• BRFSS 2007

        • NHIS (since 1997)

      • K6 (worst 30 days in past year) used in:

        • NSDUH


    Slide12 l.jpg
    SMI & Norris)

    • SAMHSA’s official definition of adults with SMI, based on a notice published in the Federal Register (SAMHSA, Center for Mental Health Services, 1993):

      • Age 18 and over, and

      • Currently have, or at any time during past year, had a diagnosable mental, behavioral, or emotional disorder of sufficient duration to meet DSM-IV or ICD-9-CM equivalent, with the exception of substance use disorders, and developmental disorders;

      • Has resulted in functional impairment which substantially interferes with or limits one or more major life activities.


    From smi l.jpg
    From SMI… & Norris)

    • NSDUH implemented the modified K6 (worst 30 days in past year) to assess SMI based on a methodological study to evaluate several screening scales for measuring SMI

      • Truncated version of WHO-CIDI

      • K10/K6 scale of non-specific psychological distress

      • WHO-Disability Assessment Schedule

      • Respondents with a total score of 13 or greater were classified as having past year SMI


    To spd l.jpg
    …to SPD & Norris)

    • In 2003 NSDUH contained a broad array of questions about mental health that preceded the K6 items, and the four extra questions in the K10 scale interspersed among the items in the K6 scale.

    • In 2004 NSDUH, the sample of respondents 18 or older was split evenly between the “long form” as used in 2003 NSDUH, and a “short form” consisting of only K6 items.

    • Results showed large differences between the two samples in both the K6 total score and the proportion of respondents with a K6 total score of 13 or greater.

      • K6 scale was found not to be context independent

      • GAF score of less than 60 (moderate) not per definition

        • Changed: GAF score of less than or equal to 50 (serious)


    Clinically significant vs mild disorders l.jpg
    Clinically Significant vs Mild Disorders & Norris)

    • Using data on clinical significance lowered past-year prevalence rates of “any disorder” among 18 – 54-year-olds by 17% in the ECA and 32% in NCS and discrepancies between these two surveys are largely due to methodologic differences.

    • Establishing the clinical significance of disorders in the community is crucial for estimating treatment need

      • Narrow WE, Rae DS, Robins LN, Regier DA. Revised prevalence estimates of mental disorders in the United States. Arch Gen Psychiatry. 2002;59:115-123


    Clinically significant vs mild disorders16 l.jpg
    Clinically Significant vs Mild Disorders & Norris)

    • Twelve-month NCS/DSM-III-R disorders were disaggregated into:

      • 3.2% severe, 3.2% serious, 8.7% moderate, and 16.0% mild case categories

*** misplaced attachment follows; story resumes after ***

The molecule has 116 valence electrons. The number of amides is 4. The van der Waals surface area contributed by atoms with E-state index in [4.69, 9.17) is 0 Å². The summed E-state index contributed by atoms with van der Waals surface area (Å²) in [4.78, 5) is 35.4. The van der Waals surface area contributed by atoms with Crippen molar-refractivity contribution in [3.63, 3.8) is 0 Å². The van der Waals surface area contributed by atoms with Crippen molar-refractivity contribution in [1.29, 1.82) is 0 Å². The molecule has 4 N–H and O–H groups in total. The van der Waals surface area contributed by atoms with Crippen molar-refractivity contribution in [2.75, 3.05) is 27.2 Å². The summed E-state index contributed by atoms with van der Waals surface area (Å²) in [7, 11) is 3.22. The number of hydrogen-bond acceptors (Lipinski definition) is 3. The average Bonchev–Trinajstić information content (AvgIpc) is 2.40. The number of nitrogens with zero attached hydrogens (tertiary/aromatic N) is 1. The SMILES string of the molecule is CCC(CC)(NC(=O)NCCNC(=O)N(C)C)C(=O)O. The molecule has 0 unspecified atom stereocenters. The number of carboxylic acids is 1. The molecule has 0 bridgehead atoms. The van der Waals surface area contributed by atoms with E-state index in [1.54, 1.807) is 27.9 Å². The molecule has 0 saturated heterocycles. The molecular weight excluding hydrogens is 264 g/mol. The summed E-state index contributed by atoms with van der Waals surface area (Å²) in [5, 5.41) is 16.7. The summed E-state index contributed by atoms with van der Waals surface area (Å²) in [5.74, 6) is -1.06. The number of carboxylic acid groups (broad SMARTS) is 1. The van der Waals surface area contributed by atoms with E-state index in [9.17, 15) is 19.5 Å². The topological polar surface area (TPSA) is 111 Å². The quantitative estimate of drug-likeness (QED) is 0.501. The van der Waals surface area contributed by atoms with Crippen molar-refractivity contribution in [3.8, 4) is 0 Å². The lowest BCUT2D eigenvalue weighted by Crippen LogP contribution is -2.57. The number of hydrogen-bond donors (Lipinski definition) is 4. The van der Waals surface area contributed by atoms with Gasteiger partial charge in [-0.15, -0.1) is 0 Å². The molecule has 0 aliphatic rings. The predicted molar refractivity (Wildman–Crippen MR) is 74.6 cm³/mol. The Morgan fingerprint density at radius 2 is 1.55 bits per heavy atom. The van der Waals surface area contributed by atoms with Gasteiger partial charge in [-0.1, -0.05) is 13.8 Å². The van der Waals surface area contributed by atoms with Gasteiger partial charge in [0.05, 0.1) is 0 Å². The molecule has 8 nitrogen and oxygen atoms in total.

• All 4 case categories were associated with statistically significant (p<.05) elevated risk of NCS-2 outcomes compared with baseline non-cases, with odds ratios of any outcome ranging monotonically from 2.4 to 15.1 for mild to severe cases.

      • There is a graded relationship between mental illness severity and later clinical outcomes.

        • Kessler RC, Merikangas KR, Berglund P, Eaton WW, Koretz DS, Walters EE. Mild disorders should not be eliminated from DSM-V. Arch Gen Psychiatry. 2003;60:1117-1122.


    Managing depression as a chronic disease l.jpg
    Managing depression as a chronic disease & Norris)

    • Evidence from trials of the efficacy of short term treatment

      • Nathan PE, Gorman, J, eds. A guide to treatments that work. Oxford: Oxford University Press, 1998

        • Four types of antidepressant drugs, cognitive behavior and interpersonal therapy, and electroconvulsive therapy produced benefits of 0.5 to 1.0 standard deviation over the response to placebo.

        • Depression is a disorder that remits

        • Depression also recurs


    Dynamic and chronic nature of depression l.jpg
    Dynamic and chronic nature of depression & Norris)

    • Results from the National Institute of Mental Health (NIMH) Collaborative Depression Study (CDS) indicate six-month recovery and remission rates of 50% and 70% respectively.

    • Sequenced Treatment Alternatives to Relieve Depression (STAR*D) trial evaluated depression treatment strategies comparing four sequential steps of different medications, medication combinations, or medication with cognitive behavior therapy.

      • 37% of depressed patients had remission after the first step (citalopram only),

      • a total of 67% achieved remission after all four steps, and

      • only 43% had sustained recovery.


    Take away messages l.jpg
    Take-away messages & Norris)

    • Depression, while recognized as a highly recurrent and often a chronic disorder requiring long-term treatment, frequently remains unrecognized and untreated or inadequately treated.

    • Sub-threshold or minor depression is often associated with disability and poor psychosocial functioning, and a potentially more severe course that requires treatment.

    • If left untreated or inadequately treated, depression can be a source of much unnecessary personal distress, prolonged family burden, and significant morbidity and mortality.

    • When left untreated or inadequately treated, including premature termination of treatment, depression more likely persists, reoccurs, and worsens


    Take away messages20 l.jpg
    Take-away messages & Norris)

    • Need ongoing syndromic surveillance focusing on key indicators of current depression because disease-specific surveillance of psychological disorders (diagnoses) would be prohibitively expensive.

    • Occasional disease-specific surveys and more in-depth assessment of risk and protective factors.

    • Periodic combination of the two types of data (indicators and diagnoses) would facilitate interpretation of the indicator data, which would be collected more frequently and regularly.

    • Clinically significant and mild or sub-syndromal disorders need to be monitored


    Public mental health surveillance questions l.jpg

    Public Mental Health Surveillance: Questions & Norris)

    Satvinder “Pearly” Dhingra, MPH

    Behavioral Surveillance Branch

    [email protected]

    770-488-5444


    ad